What sparked the idea for Jumpy?
I think it’s having a teenage daughter. That’s what sparked the idea: write from your own experience. I was interested in my generation’s ideals and how that was playing out in this generation. It was something very present in my life. The other thing that sparked it was that I had written a scene that Dominic had seen with a mother and daughter in it. It’s actually now one of the scenes in Jumpy. After reading this scene, Dominic asked me to expand it into a play. He said, “take it and go with it”. So, I was very lucky that he had that insight into the initial scene. Sometimes you can think, ‘what am I going to write about’ – it needs to be something really significant and your imagination can get very tied up. But the real resource is yourself, your biography, it’s the best guide.
Since you had this scene as a starting point, did the rest of the play come to you quickly?
I wasn’t panicking about the play. I was actually writing another play at the time. I already had that one scene and the next one I wrote was the one in which Tilly accuses Hilary of ruining her life. Then I left it for a bit. I wasn’t pushing. I’d go back and re-read what I had and then write another scene. It was when I wrote the scene with Pam that the rest fell into place. The process was like a series of thoughts, quite organic. I wasn’t really worried about the play.
How long did it take to write?
It was December when the Royal Court read the first scene, and I gave in the play in September. So, it wasn’t massively long, within a year. It was a nice writing experience for me. It wasn’t painstaking, it wasn’t pressured. There was a bit of re-writing but not much.
In the original production at the Royal Court, some of the critics said Jumpy was a play about mid-life crisis. Would you agree?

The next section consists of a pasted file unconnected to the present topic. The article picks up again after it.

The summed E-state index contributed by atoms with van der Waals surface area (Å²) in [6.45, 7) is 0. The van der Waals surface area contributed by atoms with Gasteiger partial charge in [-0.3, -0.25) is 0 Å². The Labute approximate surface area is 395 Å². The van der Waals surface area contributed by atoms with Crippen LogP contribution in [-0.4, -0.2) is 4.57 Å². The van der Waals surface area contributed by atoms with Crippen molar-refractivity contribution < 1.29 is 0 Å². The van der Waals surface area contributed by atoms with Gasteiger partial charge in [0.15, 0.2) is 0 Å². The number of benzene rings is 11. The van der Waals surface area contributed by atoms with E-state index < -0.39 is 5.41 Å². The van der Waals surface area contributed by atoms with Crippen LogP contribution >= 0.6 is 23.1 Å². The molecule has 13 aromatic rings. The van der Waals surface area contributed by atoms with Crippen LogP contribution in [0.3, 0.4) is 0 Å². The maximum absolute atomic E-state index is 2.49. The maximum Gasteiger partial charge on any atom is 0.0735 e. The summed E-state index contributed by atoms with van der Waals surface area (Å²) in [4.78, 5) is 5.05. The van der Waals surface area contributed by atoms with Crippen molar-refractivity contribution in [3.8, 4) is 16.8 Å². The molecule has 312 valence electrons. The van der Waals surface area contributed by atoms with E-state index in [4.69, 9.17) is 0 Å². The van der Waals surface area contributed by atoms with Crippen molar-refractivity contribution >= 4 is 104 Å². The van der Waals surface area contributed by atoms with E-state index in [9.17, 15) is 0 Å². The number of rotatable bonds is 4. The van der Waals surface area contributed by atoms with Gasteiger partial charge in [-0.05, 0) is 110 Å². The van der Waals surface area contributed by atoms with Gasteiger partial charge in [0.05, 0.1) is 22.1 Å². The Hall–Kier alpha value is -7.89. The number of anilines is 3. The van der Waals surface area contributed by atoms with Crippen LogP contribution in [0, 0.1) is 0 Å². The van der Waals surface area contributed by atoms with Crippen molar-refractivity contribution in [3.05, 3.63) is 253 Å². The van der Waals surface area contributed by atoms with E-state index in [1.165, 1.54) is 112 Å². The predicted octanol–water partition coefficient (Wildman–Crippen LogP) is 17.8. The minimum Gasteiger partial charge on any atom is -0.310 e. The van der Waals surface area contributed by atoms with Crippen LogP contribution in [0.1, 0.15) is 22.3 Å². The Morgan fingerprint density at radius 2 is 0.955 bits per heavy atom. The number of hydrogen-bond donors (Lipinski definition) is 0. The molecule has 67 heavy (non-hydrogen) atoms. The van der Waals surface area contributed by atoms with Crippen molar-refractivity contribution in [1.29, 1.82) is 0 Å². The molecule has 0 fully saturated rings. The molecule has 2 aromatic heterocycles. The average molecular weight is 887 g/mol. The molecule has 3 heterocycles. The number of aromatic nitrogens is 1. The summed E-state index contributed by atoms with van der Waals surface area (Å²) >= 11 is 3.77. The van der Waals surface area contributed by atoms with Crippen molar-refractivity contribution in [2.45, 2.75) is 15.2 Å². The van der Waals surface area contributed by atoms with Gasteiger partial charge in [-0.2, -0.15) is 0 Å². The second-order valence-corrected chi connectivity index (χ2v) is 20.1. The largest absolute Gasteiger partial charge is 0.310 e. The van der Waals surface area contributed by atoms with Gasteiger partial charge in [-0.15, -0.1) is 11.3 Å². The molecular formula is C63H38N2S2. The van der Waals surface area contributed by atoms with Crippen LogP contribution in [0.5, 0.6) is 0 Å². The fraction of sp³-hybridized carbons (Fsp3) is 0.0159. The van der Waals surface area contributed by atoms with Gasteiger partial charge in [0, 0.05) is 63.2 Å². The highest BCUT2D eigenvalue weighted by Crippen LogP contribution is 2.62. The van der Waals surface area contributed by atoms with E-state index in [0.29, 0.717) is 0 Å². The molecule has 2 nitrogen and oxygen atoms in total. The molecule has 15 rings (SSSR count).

I think it’s true but I also think it’s a bit reductive. It has to be about a crisis to be an interesting play. And it is also about mid-life but it’s really about a woman’s experience of having to let go a child. They have to let go their role, their identity. There’s a sense of panic. And this isn’t often seen on stage. Women are meant to be the ones who cope.
Whose play is Jumpy, Hilary’s or Tilly’s?
It’s Hilary’s play. It’s her big journey to become more herself. More free in a way. She’s had the pressures and limitations of being a mother. And now it’s learning to let that go and start again.
What would you hope the audience would take away from the play about mother/daughter relationships?
I hope that they would take away that the relationship is really fascinating, really passionate and really difficult. The daughter models herself on the mother, so it makes it very difficult for them to separate. The letting go between mother and daughter is very complex and that’s interesting. I think Hilary didn’t want to show her daughter her weak side. There are many weaknesses and, by the end, she really shows her vulnerability. It’s a play worth telling I think, that the mother/daughter relationship can be funny, humorous and cold too.
Jumpy, 26 Mar - 16 May 2015, Drama Theatre, Sydney Opera House
April de Angelis was in conversation with Lynne Gagliano, August 2012. This interview originally appeared in the Jumpy Background Pack compiled and written by Matt Withers, Education Assistant at the Royal Court, October 2011, and updated by Zoë Briggs (ATG) and Lynne Gagliano (Royal Court) in August 2012.